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How to manage your workplace stress ‒ and when to call it quits

By Charlotte Grainger

 

Take care of yourself ‒ manage your work stress.

Are you suffering from work-related stress? While most of us try to find a healthy work-life balance, sometimes our responsibilities can get the best of us. Worse still, if your stress levels are always high, it could have a seriously negative impact on your health. Here’s what you need to know about how to manage workplace stress and what you can do next.

The main signs of work-related stress

Now and then, we all experience a dose of stress. You may have an extremely busy period at work or a major project on the horizon, for example. However, in both of these instances, the stress is usually short-lived and passes soon enough. If you are experiencing work-related stress on a daily basis, though, it could be a serious cause for concern.

Worried that the pressures of your job are impacting your everyday health? The easiest way to figure out if you have a problem is to look at the most common signs of stress. The mental health charity, Mind, lists the following work-stress symptoms:

  • Irritability and aggression
  • Anxiety and nerves
  • Racing thoughts
  • A sense of dread
  • Struggling to make decisions
  • Nail-biting and picking your skin
  • Constant worry
  • Sickness and dizziness
  • Headaches and chest pains
  • High blood pressure

If you find that you are experiencing any of these symptoms regularly, it’s worth taking a close look at some stress-management techniques. Now, one of these signs alone may not be indicative of harmful workplace stress, but if you have a combination of all of the above, it could mean that your work life is affecting both your mental and physical health.

How to manage your work stress

Should you find that you’re struggling with work-related stress, it’s crucial that you take action as soon as possible. Of course, one way of managing this issue is to speak to your doctor and see what advice they offer you. You could also try some small tips to help you deal with the problem. With that in mind, here are four things you could try:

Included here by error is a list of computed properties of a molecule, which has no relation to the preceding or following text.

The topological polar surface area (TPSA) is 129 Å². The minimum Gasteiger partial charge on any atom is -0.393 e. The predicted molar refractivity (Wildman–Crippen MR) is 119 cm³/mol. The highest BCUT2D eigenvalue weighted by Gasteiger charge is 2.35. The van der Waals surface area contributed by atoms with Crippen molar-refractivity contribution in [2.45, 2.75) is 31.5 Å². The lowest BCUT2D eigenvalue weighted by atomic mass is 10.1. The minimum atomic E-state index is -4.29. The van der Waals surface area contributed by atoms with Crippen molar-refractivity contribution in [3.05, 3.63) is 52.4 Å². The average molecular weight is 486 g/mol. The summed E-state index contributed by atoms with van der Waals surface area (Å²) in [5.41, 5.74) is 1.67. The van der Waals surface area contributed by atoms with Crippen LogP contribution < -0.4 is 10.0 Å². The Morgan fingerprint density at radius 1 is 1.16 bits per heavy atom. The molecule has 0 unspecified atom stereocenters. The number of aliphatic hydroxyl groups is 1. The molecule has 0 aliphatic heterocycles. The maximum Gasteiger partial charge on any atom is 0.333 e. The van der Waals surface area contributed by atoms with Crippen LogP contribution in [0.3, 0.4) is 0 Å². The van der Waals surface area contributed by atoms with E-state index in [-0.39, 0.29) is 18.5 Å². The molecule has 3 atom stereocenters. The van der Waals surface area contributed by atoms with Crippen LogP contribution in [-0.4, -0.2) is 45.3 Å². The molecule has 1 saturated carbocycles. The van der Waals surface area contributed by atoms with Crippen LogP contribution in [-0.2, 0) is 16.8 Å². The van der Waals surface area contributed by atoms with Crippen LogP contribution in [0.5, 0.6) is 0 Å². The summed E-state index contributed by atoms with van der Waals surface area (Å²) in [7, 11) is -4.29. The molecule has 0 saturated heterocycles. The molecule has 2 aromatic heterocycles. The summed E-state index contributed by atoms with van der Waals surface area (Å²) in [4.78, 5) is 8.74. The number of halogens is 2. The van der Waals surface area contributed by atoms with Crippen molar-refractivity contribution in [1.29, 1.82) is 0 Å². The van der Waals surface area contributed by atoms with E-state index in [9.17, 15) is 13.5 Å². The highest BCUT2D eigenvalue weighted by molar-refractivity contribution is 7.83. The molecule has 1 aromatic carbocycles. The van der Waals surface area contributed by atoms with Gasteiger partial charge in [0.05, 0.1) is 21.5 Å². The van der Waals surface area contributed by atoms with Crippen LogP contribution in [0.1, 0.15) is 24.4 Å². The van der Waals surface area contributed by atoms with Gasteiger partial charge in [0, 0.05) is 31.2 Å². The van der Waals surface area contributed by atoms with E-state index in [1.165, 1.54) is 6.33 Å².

Ask for support from co-workers

Speaking to your co-workers about your stress could be one way to go. They are in the same figurative boat as you, which means that they will understand what you’re going through. A problem shared is a problem halved, so don’t be afraid to speak up here! Camaraderie and solidarity can be valuable in making you feel calmer at work.

Reach out to your friends and family

Having a decent social support network is a smart way to deal with stress. Research suggests that something as simple as a hug from a friend or family member can lessen feelings of stress and distress. Do all you can to strengthen your social bonds and talk to those around you when you feel you have too much on your plate.

Talk to your manager (and be honest)

When your work-related stress is affecting you each and every day, you need to be honest about it. Talking directly to your manager could be one of the ways to go. Explain what it is that’s making you stressed and how you envision they can help; it might be as simple as lightening your workload. Be honest about what you need.

Exercise regularly and eat well

Do you make the time to exercise? When you’re ultra busy, the last thing on your mind could be hitting the gym. However, getting active has been linked to lower overall stress levels. Ensuring that you exercise regularly is key. You should also look to improve your nutrition and make sure that you eat well on a daily basis. When you fuel yourself with healthy foods, you feel better. Look after yourself in these small ways and your physical health will carry over to your mental health.

How to decide when enough is enough

With any luck, the above tips, along with some potential help from your doctor, should be enough to help you manage your workplace stress levels. However, if your stress is quite extreme, you may be headed for a burnout. The Harvard Business Review reports that there are three components to this issue: exhaustion (loss of energy), cynicism (low enthusiasm), and inefficacy (low self-confidence and difficulty working).

If you are experiencing one or even all three of these signs, you might want to consider more drastic action, like leaving your job. Ignoring the problem will only mean that it worsens over time; stress can lead to concerns such as depression, heart problems, and a high risk of stroke and diabetes. Of course, quitting your job is a huge decision and one you can’t take lightly, but if work is the cause of harmful, long-term stress, your best bet may be to eliminate the cause. This may feel like giving up, but remember that your health is paramount ‒ an action taken to preserve you and keep you happy is a worthwhile one.

Should you feel that the only course of action is to move roles, it’s wise to put tools in place to help you leave: Update your current CV, start looking for new roles and ask around to see if there are any leads. Taking these steps could help you to feel more confident about finding your next job when you quit.

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